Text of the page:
Get ready, because President Trump heads to Asia on Friday! What could possibly go wrong?

Well, to be honest, a lot, and very quickly — especially if our president decides to go off script, like he loves to do. Asia's leaders are looking to Washington to rein in a rogue North Korea that can build a new nuclear weapon every six or seven weeks, and they don't want to see a lot of drama.

Now, being the good Republican I am, I have faith — but how can I not be at least a wee bit concerned?

While some of the rhetoric coming out of the White House has been unhelpful and sometimes downright inappropriate, Team Trump has just the right mix of national security pros to keep the president focused on what could very well be the biggest foreign trip of his presidency — if he heeds their wise counsel. This is clearly a make or break series of visits, with the president visiting South Korea, Japan, China, Vietnam, and the Philippines, and senior officials in the White House I have spoken to in the last few days get it. As one senior State Department official put it to me: "We plan to go over and impress — mark my words."

So what should the administration do during the visit to not only convey their hyper focus on North Korea but also to signal to nervous allies, such as South Korea and Japan, and potential foes, like China, that America is clearly in it for the long-term in Asia?

Here are a few key recommendations to ensure this presidential visit is one to remember — and not because Trump decides to challenge a North Korean soldier along the DMZ to an arm-wrestling match.

1. Get the communications strategy right: I know this is rather boring and tedious, but what we say, how we say it, and how consistently we say it matters. America has some key policy choices to make when it comes to North Korea that seem very much up in the air. For example, are we willing to talk to Kim or not? Are we willing to engage in diplomacy or not? How would we react if North Korea tries an atmospheric nuclear test in the South Pacific or engages in kinetic actions that kill people, as it has done it in the past?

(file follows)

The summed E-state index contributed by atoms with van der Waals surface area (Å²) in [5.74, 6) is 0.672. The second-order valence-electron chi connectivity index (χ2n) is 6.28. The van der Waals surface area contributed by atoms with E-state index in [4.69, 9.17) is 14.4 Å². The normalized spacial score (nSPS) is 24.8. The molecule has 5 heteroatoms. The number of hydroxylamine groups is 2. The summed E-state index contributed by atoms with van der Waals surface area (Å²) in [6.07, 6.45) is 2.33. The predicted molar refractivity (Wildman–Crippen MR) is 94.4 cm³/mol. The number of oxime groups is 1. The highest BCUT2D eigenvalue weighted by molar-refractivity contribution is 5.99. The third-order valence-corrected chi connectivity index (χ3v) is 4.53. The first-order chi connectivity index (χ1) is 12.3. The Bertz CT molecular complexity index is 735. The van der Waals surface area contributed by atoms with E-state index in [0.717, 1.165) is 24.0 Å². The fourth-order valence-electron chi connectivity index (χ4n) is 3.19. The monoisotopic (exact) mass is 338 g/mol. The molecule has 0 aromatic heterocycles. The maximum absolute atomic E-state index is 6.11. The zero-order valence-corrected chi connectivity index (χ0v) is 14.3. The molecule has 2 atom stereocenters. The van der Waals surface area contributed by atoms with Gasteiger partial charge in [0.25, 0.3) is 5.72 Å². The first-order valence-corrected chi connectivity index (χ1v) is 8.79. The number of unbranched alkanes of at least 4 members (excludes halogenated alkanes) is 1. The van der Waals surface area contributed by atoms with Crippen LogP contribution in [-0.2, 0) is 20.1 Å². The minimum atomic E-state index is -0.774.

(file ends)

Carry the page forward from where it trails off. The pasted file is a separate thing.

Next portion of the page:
As someone who studies North Korea for a living, I have a good idea about what the administration is trying to do when it comes to the so-called "hermit kingdom," but mixed messages in the form of interviews and statements need to end. The administration needs consistent messaging on what America's actual North Korea policy is. The stakes are just too high.

2. Don't get into another war of words with North Korean leader Kim Jong Un: Calling Kim "rocket man" or "little rocket man," as Trump has, is funny, but unhelpful. Veiled threats like saying "we will have no choice but to destroy North Korea" are even more unhelpful. It's time to cool down the rhetoric — for all our sakes.

3. Nominate a U.S. ambassador to South Korea: If we're going to enact any comprehensive and successful North Korea strategy, we need an ambassador to South Korea — now. Considering the stakes, the Trump administration has no excuse for not nominating one, and it needs to quickly fill the position. According to reports, Victor Cha, a former national security council official in the George W. Bush administration, was supposedly on the cusp of being nominated back in August. He's a perfect choice — so just announce it already.

4. Getting chummy with China is a mistake: President Trump is finding out fast that going all in on a personal relationship with Chinese President Xi Jinping — or, as Trump claims some people refer to Xi, "the king of China" — is a big mistake. Beijing does not give a hoot about Trump's personal touch; for China, this is just business. And it wants to make sure things in northeast Asia, while tense now, become stable once again — with America doing what it always does with North Korea: accepting the status quo and moving on to bigger problems.

And China has an even bigger reason to hope for stability when it comes to North Korea. Beijing can't aspire to become the dominant power in the region, and indeed a global superpower, if Washington is fighting wars on the Korean peninsula or upping its missile defenses or arming Tokyo and Seoul to the teeth. Look for Xi to woo the Donald — but let's hope Trump does not fall for the trap.

Trump needs to tell Xi point blank that China needs to enforce all existing U.S. Security Council resolutions and help Washington get Pyongyang to the bargaining table. If not, well, all bets on trade, challenges in the South China Sea, or even Taiwan and beyond are off. That will get their attention.

5. Be as boring as possible: Quite simply, the president needs to convey a message that America can be a source of stability for Asia at a time when a nuclear war is a very real possibility. Trump needs to show he can be a boring, conventional American president. He needs to shake a lot of hands, do a lot of listening, lay a lot of wreaths, and make a lot of boring speeches. In fact, the less about this trip we hear back in D.C. the better. Heck, I would just be happy if he stayed off Twitter for a week. But, I have a feeling that might be asking too much.